Just one fishing boat remained, its crew packing up their campsite. They agreed to try to jump-start our Ford Lehman diesel engine. Nobody seemed to think this would work. I watched my husband and the other boaters string jumper cables across the dock, and then move their boat across the dock for a better reach. Our kids played in the V-berth with stuffed animals. I thought of a moment in Jaded’s story, at the height of the drama, when their third crew member—who was not mechanically inclined—came up with a bottle of Jack Daniel’s in one hand, a bottle of Coke in the other, and said, “Guys, I don’t know anything about this, so call me if you need me, but I’m staying out of your way.” It was the best possible thing he could have done, so that’s what the kids and I were doing, only instead of Jack and Coke, they had stuffies and I had my journal.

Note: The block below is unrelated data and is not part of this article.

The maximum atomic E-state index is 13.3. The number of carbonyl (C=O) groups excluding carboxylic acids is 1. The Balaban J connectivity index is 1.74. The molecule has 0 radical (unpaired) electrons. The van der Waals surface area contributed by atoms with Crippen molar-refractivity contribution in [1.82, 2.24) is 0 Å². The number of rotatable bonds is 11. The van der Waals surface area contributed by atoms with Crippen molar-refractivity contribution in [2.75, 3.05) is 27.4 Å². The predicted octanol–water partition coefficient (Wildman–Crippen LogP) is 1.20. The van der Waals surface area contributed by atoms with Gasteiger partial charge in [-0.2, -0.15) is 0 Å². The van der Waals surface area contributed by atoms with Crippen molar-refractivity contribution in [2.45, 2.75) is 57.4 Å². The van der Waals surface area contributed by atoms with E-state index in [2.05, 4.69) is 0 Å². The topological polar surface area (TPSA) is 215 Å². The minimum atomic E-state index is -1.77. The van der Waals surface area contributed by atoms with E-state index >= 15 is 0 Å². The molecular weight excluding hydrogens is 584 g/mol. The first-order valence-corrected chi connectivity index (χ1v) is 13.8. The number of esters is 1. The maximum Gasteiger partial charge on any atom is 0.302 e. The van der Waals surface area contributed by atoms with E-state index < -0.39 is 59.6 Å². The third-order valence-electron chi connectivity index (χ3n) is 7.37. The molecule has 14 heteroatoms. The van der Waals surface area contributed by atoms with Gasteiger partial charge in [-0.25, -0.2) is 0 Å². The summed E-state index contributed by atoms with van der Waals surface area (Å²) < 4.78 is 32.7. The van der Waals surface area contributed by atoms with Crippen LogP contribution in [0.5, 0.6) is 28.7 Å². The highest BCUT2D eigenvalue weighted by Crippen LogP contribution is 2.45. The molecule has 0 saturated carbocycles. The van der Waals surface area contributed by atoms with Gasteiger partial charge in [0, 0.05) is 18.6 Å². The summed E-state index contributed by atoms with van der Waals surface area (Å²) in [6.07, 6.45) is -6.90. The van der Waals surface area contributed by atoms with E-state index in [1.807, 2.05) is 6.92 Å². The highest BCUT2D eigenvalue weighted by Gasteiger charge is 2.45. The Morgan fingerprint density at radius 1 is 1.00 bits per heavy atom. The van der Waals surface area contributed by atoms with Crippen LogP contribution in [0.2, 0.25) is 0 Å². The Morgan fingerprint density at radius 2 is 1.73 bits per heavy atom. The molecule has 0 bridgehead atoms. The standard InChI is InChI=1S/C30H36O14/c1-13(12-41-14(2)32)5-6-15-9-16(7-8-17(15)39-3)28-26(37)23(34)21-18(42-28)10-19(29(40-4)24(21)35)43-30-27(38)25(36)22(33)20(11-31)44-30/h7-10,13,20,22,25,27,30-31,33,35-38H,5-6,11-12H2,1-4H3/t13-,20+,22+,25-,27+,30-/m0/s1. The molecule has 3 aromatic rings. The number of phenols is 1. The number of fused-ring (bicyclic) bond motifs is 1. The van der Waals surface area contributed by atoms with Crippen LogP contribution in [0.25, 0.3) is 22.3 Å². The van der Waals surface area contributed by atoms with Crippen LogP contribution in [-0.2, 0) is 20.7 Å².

Grand Marais harbor, where dockside conversations over the years have cultivated invaluable friendships for the author’s family

Grand Marais harbor, where dockside conversations over the years have cultivated invaluable friendships for the author’s family

“The voltmeter is going up,” my husband said. “Idle her faster. Nope, engine not turning over. Worse than it was before.”

Sick to my stomach, I tried to remain calm. This was my worst-case scenario, or close to it. Dead in the water at a remote location with weather moving in and three kids on board. But at least we were at a dock, and there were rangers on the island. Did TowBoatUS come all the way out to Isle Royale?

The anglers headed out as my husband radioed the park service for help. They replied that they would be out sometime that day. My mind raced trying to figure out how I was going to get our kids home.

Our youngest son, Anton, emerged from the V-berth and climbed out on deck. “Wait,” he said, “everybody left!”